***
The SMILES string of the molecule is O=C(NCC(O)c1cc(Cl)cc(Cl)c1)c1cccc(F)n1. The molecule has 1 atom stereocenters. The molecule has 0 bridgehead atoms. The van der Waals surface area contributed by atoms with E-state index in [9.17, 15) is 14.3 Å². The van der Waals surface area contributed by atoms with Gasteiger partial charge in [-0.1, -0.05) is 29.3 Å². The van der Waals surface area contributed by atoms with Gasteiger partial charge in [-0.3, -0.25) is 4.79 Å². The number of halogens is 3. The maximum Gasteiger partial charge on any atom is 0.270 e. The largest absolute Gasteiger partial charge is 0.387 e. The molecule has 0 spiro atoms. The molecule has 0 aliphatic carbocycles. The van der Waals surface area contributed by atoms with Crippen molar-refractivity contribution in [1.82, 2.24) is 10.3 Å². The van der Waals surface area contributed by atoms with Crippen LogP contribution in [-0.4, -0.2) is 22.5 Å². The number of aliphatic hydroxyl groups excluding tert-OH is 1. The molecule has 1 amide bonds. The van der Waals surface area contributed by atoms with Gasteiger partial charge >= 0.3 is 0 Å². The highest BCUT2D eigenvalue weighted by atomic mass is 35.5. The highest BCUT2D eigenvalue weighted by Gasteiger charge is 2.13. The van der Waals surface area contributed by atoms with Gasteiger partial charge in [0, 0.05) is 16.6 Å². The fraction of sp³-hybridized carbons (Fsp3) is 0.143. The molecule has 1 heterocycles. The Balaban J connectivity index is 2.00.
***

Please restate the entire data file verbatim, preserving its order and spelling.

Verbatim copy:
The SMILES string of the molecule is O=C(NCC(O)c1cc(Cl)cc(Cl)c1)c1cccc(F)n1. The molecule has 1 atom stereocenters. The molecule has 0 bridgehead atoms. The van der Waals surface area contributed by atoms with E-state index in [9.17, 15) is 14.3 Å². The van der Waals surface area contributed by atoms with Gasteiger partial charge in [-0.1, -0.05) is 29.3 Å². The van der Waals surface area contributed by atoms with Gasteiger partial charge in [-0.3, -0.25) is 4.79 Å². The number of halogens is 3. The maximum Gasteiger partial charge on any atom is 0.270 e. The largest absolute Gasteiger partial charge is 0.387 e. The molecule has 0 spiro atoms. The molecule has 0 aliphatic carbocycles. The van der Waals surface area contributed by atoms with Crippen molar-refractivity contribution in [1.82, 2.24) is 10.3 Å². The van der Waals surface area contributed by atoms with Crippen LogP contribution in [-0.4, -0.2) is 22.5 Å². The number of aliphatic hydroxyl groups excluding tert-OH is 1. The molecule has 1 amide bonds. The van der Waals surface area contributed by atoms with Gasteiger partial charge >= 0.3 is 0 Å². The highest BCUT2D eigenvalue weighted by atomic mass is 35.5. The highest BCUT2D eigenvalue weighted by Gasteiger charge is 2.13. The van der Waals surface area contributed by atoms with Gasteiger partial charge in [0, 0.05) is 16.6 Å². The fraction of sp³-hybridized carbons (Fsp3) is 0.143. The molecule has 1 heterocycles. The Balaban J connectivity index is 2.00.